The next derivative of the R-7 was a fairly minor upgrade to the RD-0105, known as the RD-109. This design improved the performance and the reliability of the engine for the first manned space flights of the Soviet Union. The engine upgrade, as well as some minor improvements to the Blok-E upper stage, was completed by the end of 1960, and the new rocket, dubbed “Vostok,” was ready to launch the Vostok capsule designed by Mikhail Tikhonravov’s team. The Vostok spacecraft consisted of a pressurized spherical capsule where the cosmonaut would remain for the entire flight, as well as a small retro module for deorbiting the spacecraft and recovering its pilot after mission completion. The rigorous test program began with the launch of Korabl-Sputnik 1 on May 15, an empty capsule which had difficulties in the deorbit phase. From this point onwards, the Soviets launched pairs of dogs to test the environment inside the capsule. The second development launch failed and the third succeeded, but the fourth and fifth also failed. Finally, after two more perfect flights with dogs, the combination was considered reliable enough. On April 12, 1961, the first man, Yuri Gagarin, was launched into orbit on a Vostok rocket. He completed a single orbit of Earth before the retro motor was fired, and after a rough reentry through the atmosphere, ejected from the capsule seven kilometers above the surface, as planned, before parachuting down to land at Smelovka. The R-7 had done it again, and the Soviets continued to stay ahead.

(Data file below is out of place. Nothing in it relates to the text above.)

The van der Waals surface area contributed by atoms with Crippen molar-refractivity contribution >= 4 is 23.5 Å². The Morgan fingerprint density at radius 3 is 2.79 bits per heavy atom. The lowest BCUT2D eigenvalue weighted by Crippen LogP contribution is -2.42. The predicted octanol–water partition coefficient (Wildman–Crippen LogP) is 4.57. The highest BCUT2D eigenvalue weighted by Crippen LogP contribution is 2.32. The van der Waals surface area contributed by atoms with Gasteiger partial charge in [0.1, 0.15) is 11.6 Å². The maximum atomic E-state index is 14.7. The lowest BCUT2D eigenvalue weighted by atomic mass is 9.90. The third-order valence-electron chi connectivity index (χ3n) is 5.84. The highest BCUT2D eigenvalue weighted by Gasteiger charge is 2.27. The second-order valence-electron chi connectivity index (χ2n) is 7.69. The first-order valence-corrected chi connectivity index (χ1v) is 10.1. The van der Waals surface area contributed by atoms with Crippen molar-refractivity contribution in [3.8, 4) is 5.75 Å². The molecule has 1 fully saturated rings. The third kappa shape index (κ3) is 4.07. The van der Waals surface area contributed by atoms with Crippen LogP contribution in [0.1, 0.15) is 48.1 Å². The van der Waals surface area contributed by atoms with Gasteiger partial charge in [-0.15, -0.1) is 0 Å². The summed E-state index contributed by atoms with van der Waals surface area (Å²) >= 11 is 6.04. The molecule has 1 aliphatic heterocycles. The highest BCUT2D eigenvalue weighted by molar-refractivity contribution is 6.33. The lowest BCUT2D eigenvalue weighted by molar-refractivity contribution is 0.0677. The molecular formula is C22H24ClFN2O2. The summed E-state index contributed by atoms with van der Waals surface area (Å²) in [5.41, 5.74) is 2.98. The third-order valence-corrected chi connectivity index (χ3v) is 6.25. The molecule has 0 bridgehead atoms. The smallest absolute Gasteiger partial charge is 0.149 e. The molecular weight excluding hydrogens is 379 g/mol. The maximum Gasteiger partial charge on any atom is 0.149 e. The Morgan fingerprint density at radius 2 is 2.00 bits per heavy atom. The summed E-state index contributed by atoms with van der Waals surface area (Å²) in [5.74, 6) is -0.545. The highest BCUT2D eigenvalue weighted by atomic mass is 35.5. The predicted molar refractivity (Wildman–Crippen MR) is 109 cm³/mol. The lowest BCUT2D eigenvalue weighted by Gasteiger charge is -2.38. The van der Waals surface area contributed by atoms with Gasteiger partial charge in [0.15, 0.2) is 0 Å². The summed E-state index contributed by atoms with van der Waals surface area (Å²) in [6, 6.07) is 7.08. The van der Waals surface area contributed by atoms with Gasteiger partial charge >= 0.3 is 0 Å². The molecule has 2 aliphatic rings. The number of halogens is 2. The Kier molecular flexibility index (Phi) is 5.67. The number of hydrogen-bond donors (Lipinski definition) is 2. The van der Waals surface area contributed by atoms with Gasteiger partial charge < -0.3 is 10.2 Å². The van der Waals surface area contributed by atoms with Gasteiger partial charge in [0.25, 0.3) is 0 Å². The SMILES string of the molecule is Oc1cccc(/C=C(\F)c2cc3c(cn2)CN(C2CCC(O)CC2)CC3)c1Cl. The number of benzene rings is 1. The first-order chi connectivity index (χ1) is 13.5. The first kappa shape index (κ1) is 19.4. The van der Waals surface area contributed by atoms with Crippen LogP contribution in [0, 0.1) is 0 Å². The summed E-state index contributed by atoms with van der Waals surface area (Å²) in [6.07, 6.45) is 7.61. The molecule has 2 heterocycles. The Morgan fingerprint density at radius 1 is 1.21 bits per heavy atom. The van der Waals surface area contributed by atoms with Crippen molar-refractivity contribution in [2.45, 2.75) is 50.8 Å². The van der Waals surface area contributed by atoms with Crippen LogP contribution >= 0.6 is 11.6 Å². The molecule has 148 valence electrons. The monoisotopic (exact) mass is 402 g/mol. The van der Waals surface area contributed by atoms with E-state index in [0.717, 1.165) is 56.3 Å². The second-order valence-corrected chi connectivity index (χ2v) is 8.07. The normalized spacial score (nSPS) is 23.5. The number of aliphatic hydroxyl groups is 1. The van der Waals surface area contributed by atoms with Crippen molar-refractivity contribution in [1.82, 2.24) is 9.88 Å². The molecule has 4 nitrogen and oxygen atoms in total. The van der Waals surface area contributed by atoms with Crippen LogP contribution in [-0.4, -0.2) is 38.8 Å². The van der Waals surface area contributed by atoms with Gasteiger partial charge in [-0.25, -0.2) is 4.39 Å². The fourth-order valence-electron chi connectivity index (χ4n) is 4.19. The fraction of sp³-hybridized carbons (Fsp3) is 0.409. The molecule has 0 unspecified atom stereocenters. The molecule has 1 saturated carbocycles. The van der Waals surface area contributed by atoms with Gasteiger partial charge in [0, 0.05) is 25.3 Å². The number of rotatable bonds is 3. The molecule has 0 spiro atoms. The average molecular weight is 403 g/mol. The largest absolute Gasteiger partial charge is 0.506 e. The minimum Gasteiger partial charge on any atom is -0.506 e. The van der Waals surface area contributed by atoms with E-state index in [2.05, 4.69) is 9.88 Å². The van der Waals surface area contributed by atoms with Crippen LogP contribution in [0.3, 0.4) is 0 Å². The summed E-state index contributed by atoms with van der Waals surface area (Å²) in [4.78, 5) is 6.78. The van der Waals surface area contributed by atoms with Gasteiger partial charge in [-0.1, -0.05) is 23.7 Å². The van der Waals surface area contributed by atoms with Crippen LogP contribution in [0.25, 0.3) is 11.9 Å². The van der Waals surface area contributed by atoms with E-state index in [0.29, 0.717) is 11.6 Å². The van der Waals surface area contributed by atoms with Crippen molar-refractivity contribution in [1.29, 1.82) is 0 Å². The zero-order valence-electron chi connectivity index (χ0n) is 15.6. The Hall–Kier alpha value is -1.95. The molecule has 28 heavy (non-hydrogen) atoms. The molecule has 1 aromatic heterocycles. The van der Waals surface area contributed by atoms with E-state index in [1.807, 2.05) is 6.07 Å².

A Luna spacecraft launches in 1959
A Luna spacecraft launches in 1959. Note the lattice structure visible between the core and the Blok-E upper stage.
A picture of the Vostok spacecraft
A model showing the Vostok spacecraft attached to the Blok-E upper stage.

The R-7 design was nowhere near finished, though. The next upgrade would be a radical change to the upper stages of the rocket. On January 15, 1960, Korolev signed off on the next step, a rocket capable of launching probes to Mars and Venus, what would eventually be known as “Molniya,” or “Lightning.” To get the required performance while sticking to the R-7 framework, Molniya would have two upper stages: first, Blok-I, which would use an engine adapted from the upper stage of the R-9 missile, the RD-0106. This new engine, called the RD-0107, was somewhat similar in layout to the RD-108, using four main combustion chambers fed by a single turbopump, as well as four vernier thrusters on the outside which gimballed for control. The designer of the RD-0106 and 7 was none other than Semyon Kosberg, who had also designed the RD-0105/109. This powerful new upper stage was designed to carry the entire fourth stage, known as Blok-L, to orbit, and featured some advanced technology. First, there was the ullage section, a truss adapter that also carried orientation thrusters for pointing Blok-L accurately before it ignited to send its payload into deep space. The ullage section also contained two solid rocket motors to settle the fuel in the stage before firing the brand-new S1.5400 engine.